September 23, 2013
When Barack Obama was campaigning for the Democrat Party's presidential nomination in 2008, he spoke to a group of wealthy donors in San Francisco and uttered the "bitter clinger" comment to describe many small-town residents in Pennsylvania. According to Dear Leader -- speaking, so he thought, off-the-record -- small-town Pennsylvanians who have been bypassed by U.S. society grow "bitter," and "cling to guns or religion or antipathy to people who aren't like them or anti-immigrant sentiment or anti-trade sentiment as a way to explain their frustrations."
Dear Leader's prejudiced comments about small-town Pennsylvanians are akin to the bigoted remarks that members of America's "chattering classes" utter about ordinary Americans on an almost daily basis. Mild as Dear Leader's comments may seem in comparison with snarky statements by such "chatterers" as Bill Maher, David Letterman, Stephen Colbert, Jon Stewart, and Joy Behar -- just to name five more or less at random -- observations like these coming from America's chattering classes reveal just how bigoted they are.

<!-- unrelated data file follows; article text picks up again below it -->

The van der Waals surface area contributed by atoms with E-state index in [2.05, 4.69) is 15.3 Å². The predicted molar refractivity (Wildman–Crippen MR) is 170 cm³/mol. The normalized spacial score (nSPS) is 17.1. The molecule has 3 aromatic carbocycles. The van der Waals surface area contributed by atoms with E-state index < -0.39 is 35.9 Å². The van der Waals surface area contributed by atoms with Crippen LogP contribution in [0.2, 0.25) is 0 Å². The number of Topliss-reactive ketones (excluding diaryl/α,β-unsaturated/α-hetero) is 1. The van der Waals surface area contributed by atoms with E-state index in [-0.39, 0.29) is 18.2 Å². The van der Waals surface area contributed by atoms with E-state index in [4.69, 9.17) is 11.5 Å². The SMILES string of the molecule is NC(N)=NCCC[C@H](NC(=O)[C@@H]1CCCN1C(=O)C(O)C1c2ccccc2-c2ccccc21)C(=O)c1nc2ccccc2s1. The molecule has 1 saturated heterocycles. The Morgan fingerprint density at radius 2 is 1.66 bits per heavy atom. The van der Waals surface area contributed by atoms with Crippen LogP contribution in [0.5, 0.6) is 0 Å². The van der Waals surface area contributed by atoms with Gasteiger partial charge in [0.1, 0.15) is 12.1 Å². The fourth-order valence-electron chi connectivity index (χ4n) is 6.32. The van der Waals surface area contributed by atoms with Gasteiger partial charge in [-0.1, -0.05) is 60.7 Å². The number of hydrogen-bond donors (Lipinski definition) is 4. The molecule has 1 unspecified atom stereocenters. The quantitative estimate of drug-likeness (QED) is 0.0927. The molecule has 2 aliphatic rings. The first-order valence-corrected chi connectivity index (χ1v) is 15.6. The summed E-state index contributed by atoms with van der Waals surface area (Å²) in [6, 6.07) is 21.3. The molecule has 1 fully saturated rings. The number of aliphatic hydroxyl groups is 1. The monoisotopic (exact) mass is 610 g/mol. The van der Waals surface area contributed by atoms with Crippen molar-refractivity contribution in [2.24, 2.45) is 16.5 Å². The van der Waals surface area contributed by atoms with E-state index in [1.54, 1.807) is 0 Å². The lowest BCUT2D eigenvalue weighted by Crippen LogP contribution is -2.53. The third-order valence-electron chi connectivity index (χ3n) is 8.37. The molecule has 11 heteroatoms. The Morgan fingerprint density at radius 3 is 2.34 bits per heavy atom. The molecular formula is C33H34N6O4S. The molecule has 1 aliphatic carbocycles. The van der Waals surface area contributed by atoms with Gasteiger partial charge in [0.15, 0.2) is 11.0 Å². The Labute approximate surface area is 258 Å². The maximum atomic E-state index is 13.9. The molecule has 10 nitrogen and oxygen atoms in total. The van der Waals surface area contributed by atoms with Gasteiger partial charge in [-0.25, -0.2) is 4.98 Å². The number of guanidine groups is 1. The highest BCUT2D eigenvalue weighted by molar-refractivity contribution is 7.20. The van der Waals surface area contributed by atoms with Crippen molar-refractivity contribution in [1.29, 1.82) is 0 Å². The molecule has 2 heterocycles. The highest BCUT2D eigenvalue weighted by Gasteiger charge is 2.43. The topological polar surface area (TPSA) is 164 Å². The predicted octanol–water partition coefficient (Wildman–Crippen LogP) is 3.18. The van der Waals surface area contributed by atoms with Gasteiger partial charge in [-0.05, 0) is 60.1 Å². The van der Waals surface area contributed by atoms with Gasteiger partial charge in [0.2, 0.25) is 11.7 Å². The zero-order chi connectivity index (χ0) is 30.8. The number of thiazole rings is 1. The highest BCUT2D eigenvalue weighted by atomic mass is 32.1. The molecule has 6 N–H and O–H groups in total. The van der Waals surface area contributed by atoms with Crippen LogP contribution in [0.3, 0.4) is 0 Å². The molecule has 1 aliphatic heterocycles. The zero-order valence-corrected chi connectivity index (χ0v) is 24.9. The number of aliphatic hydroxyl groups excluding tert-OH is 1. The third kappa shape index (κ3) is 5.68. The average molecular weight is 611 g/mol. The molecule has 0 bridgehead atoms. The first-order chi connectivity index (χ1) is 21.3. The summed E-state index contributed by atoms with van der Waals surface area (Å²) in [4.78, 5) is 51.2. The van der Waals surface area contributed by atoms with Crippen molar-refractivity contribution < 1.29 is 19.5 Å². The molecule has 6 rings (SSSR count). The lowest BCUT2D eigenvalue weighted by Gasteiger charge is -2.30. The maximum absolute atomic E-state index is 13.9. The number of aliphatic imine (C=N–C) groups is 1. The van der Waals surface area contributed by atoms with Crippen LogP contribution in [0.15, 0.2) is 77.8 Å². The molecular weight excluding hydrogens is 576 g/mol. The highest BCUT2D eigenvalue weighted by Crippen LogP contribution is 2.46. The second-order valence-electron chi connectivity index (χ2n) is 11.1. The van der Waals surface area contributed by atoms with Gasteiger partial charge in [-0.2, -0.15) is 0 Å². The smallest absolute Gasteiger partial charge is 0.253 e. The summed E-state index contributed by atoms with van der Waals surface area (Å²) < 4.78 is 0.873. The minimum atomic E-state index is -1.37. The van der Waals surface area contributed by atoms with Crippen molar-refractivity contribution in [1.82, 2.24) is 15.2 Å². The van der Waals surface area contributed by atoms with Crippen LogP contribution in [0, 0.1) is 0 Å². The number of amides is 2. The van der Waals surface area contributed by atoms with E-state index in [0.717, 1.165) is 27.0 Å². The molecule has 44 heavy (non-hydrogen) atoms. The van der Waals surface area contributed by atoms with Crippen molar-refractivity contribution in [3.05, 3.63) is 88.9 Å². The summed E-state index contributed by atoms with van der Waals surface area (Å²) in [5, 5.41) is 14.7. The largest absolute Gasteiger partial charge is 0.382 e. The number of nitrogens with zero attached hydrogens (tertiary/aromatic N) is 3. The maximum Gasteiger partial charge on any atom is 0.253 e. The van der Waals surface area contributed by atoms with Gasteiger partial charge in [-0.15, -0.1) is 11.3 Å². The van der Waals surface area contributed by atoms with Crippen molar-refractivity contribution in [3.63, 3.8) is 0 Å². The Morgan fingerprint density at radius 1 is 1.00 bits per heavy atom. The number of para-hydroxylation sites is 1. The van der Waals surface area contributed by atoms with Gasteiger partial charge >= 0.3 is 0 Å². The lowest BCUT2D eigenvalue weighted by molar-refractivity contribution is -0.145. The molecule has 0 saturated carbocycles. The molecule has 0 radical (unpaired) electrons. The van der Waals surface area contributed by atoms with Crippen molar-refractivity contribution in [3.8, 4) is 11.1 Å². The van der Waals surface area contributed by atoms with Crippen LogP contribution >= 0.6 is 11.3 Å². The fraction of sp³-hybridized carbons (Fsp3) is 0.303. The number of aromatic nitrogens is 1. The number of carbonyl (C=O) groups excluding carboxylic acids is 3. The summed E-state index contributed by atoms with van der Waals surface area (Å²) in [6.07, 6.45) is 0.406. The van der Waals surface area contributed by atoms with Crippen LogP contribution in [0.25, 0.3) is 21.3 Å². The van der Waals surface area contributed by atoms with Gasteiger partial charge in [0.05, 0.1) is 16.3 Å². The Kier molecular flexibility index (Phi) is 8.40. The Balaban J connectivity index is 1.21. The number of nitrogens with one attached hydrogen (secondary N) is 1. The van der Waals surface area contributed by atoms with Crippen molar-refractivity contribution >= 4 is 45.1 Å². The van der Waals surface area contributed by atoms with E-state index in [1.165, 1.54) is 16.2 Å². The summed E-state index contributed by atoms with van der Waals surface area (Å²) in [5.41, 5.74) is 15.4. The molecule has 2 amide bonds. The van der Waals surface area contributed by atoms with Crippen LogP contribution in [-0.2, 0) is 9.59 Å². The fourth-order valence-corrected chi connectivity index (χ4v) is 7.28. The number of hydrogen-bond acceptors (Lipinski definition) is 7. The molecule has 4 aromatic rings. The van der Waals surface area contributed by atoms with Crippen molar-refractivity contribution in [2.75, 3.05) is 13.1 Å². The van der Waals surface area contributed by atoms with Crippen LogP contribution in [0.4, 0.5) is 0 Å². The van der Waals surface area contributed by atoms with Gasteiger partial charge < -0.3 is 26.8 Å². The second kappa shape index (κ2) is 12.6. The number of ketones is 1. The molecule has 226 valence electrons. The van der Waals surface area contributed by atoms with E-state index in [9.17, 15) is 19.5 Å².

Isn't it ironic that these people who never miss an opportunity to rail against prejudice and bigotry -- provided, of course, that it's directed against individuals and/or groups they favor -- are bigots themselves? It's just that the chatterers' antipathy is directed toward the "right" kind of folks.
Who are the right kind of people (for the chattering classes to slur)? Let's start with white southerners, preferably if they're from small towns or rural areas. Let some white southerner such as Paula Deen admit to uttering the "N-word" decades ago, and the chattering classes land on her like a ton of bricks. The late Senator Robert E. Byrd (D, WVA), on the other hand, a former member of the Ku Klux Klan, uttered the N-word, albeit while talking about whites, in a televised interview with the late Tony Snow in 2009, and no one batted an eye. Better yet, perhaps, if a black rapper uses the N-word, the chatterers are full of complements.
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